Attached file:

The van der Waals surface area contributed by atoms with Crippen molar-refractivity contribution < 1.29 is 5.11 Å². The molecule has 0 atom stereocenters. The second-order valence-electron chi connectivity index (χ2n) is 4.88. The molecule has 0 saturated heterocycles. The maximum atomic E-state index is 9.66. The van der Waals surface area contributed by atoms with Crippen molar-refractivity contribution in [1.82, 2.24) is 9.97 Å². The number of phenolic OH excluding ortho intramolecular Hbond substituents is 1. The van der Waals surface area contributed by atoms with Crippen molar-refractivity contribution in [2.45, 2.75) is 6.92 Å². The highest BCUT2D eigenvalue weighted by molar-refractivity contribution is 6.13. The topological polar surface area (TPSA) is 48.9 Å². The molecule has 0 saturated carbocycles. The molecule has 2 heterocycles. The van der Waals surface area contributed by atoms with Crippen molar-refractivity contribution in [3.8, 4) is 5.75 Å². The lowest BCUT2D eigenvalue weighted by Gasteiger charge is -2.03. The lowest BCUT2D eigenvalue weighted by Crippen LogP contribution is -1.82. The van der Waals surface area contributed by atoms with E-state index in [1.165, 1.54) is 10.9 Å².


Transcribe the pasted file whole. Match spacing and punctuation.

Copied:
The van der Waals surface area contributed by atoms with Crippen molar-refractivity contribution < 1.29 is 5.11 Å². The molecule has 0 atom stereocenters. The second-order valence-electron chi connectivity index (χ2n) is 4.88. The molecule has 0 saturated heterocycles. The maximum atomic E-state index is 9.66. The van der Waals surface area contributed by atoms with Crippen molar-refractivity contribution in [1.82, 2.24) is 9.97 Å². The number of phenolic OH excluding ortho intramolecular Hbond substituents is 1. The van der Waals surface area contributed by atoms with Crippen molar-refractivity contribution in [2.45, 2.75) is 6.92 Å². The highest BCUT2D eigenvalue weighted by molar-refractivity contribution is 6.13. The topological polar surface area (TPSA) is 48.9 Å². The molecule has 0 saturated carbocycles. The molecule has 2 heterocycles. The van der Waals surface area contributed by atoms with Crippen molar-refractivity contribution in [3.8, 4) is 5.75 Å². The lowest BCUT2D eigenvalue weighted by Gasteiger charge is -2.03. The lowest BCUT2D eigenvalue weighted by Crippen LogP contribution is -1.82. The van der Waals surface area contributed by atoms with E-state index in [1.165, 1.54) is 10.9 Å².